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New cast join The Wiggles

Four new faces join long-running kids' troupe, to allow children to see themselves reflected on the screen.

The Wiggles are expanding their troupe with new faces to better represent today’s Australia.

Joining Anthony Field, Emma Watkins, Lachlan Gillespie, and Simon Pryce are a diverse group of dancers and singers from across Australia: Tsehay Hawkins is an award-winning dancer of Ethiopian descent; Taribelang woman Evie Ferris is only the second First Nations woman to have joined The Australian Ballet; John Pearce, of Filipino descent is known as part of Justice Crew; and Kelly Hamilton who is of Chinese / Australian background was previously a dancer with The Wiggles, Sesame Street Live, The Justine Clarke Show, and Dora The Explorer.

The Wiggles are also adding non-binary characters: Officer Beaples, a dancing police officer with a big smile and painted on moustache; Shirley Shawn the Unicorn who likes to eat apples and drive around Wiggle Town in a mini red car; and Bok the hand puppet, a timid character who displays emotions for children to empathise with. They join Captain Feathersword, Dorothy the Dinosaur, Wags the Dog and Henry the Octopus.

Upcoming series Fruit Salad TV will also feature singing, dancing, storytelling and embrace diversity in culture, race, age and gender to allow children worldwide to see themselves reflected on the screen.

The Wiggles were created during a time when early childhood educational concepts were the focus,” said Anthony Field. “As society has evolved, we have embraced the need for diversity and inclusiveness and want children all over the world to see themselves reflected on the screen. It’s so important that The Wiggles continue to evolve along with our society. This is the first step towards shaping The Wiggles for the next 30 years, taking us in a direction that truly represents and serves our community more inclusively.

“We are excited for the next chapter in The Wiggles’ history which will start with Fruit Salad TV and continue on with our other content and our live shows. We can’t wait to introduce our amazing new lineup of incredibly talented performers to children in Australia and around the world.”

Professor Michael McDaniel, the Pro-Vice-Chancellor (Indigenous Leadership and Engagement) at the University of Technology Sydney added, “The importance of children seeing themselves reflected on screen has been well reported, and the launch of this new era for The Wiggles is a genuinely positive step forward. The new group is truly representative of today’s Australia and will help to foster great social cohesion within the community, which paves the way forward to a brighter future for all Australians.”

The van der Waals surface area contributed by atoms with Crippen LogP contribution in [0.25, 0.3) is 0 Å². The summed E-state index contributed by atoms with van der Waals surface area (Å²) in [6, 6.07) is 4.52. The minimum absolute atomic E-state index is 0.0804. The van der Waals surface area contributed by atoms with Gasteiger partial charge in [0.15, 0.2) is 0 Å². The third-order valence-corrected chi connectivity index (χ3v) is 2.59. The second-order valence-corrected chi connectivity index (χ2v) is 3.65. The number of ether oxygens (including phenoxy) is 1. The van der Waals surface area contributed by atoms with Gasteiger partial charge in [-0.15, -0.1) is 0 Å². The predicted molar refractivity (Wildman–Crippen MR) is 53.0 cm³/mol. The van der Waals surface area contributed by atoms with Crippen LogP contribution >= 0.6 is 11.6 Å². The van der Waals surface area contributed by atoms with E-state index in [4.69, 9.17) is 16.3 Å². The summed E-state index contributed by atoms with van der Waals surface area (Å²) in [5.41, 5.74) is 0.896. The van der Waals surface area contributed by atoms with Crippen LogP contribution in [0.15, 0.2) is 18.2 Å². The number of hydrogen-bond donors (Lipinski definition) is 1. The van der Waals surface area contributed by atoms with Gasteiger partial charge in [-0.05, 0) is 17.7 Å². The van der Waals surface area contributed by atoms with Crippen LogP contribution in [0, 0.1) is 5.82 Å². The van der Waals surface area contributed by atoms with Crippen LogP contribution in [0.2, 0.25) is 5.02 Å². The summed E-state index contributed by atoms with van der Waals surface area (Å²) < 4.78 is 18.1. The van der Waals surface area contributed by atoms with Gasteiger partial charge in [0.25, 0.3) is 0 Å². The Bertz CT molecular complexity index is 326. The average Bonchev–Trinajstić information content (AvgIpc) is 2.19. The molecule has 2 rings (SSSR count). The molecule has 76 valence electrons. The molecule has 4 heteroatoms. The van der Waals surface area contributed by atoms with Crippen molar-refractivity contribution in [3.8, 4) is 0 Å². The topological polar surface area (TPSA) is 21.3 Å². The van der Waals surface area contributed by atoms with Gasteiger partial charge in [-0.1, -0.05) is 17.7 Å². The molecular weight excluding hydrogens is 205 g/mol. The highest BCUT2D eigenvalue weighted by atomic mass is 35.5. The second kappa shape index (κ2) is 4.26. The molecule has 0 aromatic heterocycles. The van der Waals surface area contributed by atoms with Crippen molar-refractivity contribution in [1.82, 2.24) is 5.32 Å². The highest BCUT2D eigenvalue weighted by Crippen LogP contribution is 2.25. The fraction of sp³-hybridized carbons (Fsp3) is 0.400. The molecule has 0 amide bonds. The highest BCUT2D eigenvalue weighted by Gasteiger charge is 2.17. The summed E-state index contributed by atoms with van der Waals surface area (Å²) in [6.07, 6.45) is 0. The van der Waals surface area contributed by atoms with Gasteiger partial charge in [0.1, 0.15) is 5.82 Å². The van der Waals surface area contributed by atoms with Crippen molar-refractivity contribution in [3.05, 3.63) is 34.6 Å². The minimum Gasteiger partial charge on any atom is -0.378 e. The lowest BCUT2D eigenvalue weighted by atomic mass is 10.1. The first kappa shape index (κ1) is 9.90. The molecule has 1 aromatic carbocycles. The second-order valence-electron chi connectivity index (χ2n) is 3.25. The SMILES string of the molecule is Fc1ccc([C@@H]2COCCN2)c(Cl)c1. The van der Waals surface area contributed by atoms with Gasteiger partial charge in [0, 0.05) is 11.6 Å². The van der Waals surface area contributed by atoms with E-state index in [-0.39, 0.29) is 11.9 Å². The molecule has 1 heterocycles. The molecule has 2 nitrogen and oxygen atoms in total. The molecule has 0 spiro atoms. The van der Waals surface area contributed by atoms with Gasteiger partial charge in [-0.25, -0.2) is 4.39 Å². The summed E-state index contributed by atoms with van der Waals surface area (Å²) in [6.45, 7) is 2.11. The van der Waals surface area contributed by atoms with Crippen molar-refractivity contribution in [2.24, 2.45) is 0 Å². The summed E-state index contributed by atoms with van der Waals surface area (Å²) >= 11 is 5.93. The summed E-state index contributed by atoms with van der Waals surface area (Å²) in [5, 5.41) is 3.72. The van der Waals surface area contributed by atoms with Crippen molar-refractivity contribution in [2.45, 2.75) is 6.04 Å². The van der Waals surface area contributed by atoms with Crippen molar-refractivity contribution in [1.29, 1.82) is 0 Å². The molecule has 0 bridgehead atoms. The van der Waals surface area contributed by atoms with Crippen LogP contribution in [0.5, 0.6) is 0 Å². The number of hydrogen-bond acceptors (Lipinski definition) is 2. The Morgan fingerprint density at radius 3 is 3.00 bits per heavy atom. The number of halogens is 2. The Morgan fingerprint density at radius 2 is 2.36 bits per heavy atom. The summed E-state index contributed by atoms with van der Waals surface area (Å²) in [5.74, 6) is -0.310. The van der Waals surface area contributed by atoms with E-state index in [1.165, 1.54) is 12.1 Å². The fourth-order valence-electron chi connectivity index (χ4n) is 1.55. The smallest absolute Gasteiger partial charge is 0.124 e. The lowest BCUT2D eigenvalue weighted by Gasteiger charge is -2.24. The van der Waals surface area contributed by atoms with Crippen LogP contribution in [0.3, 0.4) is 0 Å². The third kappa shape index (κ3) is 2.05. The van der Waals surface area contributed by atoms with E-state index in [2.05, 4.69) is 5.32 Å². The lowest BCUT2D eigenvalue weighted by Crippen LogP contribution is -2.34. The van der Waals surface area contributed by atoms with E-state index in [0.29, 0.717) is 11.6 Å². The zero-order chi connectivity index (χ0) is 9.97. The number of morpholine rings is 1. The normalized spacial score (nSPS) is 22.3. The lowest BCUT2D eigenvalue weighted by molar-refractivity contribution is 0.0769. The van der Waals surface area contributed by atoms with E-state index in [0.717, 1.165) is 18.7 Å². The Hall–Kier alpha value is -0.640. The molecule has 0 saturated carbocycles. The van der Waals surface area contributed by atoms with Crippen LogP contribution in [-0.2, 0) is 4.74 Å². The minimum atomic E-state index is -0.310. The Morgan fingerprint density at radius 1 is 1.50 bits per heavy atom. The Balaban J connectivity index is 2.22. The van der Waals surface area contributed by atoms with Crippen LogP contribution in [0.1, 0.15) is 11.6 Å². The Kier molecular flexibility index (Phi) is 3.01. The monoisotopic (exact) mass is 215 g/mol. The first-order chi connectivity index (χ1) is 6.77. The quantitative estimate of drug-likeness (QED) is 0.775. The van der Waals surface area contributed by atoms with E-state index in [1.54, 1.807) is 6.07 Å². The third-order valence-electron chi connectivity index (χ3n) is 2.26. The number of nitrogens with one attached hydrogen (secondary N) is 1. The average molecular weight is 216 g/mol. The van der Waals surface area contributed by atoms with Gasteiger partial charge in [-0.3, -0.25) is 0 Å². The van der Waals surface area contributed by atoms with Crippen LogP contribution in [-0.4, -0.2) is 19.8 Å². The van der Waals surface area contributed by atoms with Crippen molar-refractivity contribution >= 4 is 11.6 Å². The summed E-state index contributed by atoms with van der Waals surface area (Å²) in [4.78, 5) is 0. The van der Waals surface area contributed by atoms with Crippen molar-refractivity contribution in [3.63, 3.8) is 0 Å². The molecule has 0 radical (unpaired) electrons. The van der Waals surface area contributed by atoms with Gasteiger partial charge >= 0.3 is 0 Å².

Fruit Salad TV debuts on YouTube on September 4.

3 Responses

  1. Remember when Play School showed an LGBT+ couple in 2004 and it caused offence at the time. I doubt that would cause as much offense nowadays as it did then. At the same time, it’s really important for people to see a reflection of themselves on the TV. I noticed this in my high school years as friends would have a preference for bands/artists, celebrities, music videos, TV shows etc. with people that looked like them, even if they didn’t realise that themselves. People of Indigenous and ethnic heritage backgrounds say that they didn’t have this as much when they were growing up and it makes a difference.

    TV is broadcast widely, so when people see people that look like them on TV, it gives a sense of inclusion and belonging in society. I’d personally also be cautious not to step on toes or push the limits too far or too quickly.

  2. Couldn’t they have chosen new colours for the new wiggles? I like that they’re adding new characters, but if the new cast stay permanently its going to get confusing for everyone when referring just a “blue wiggle”…

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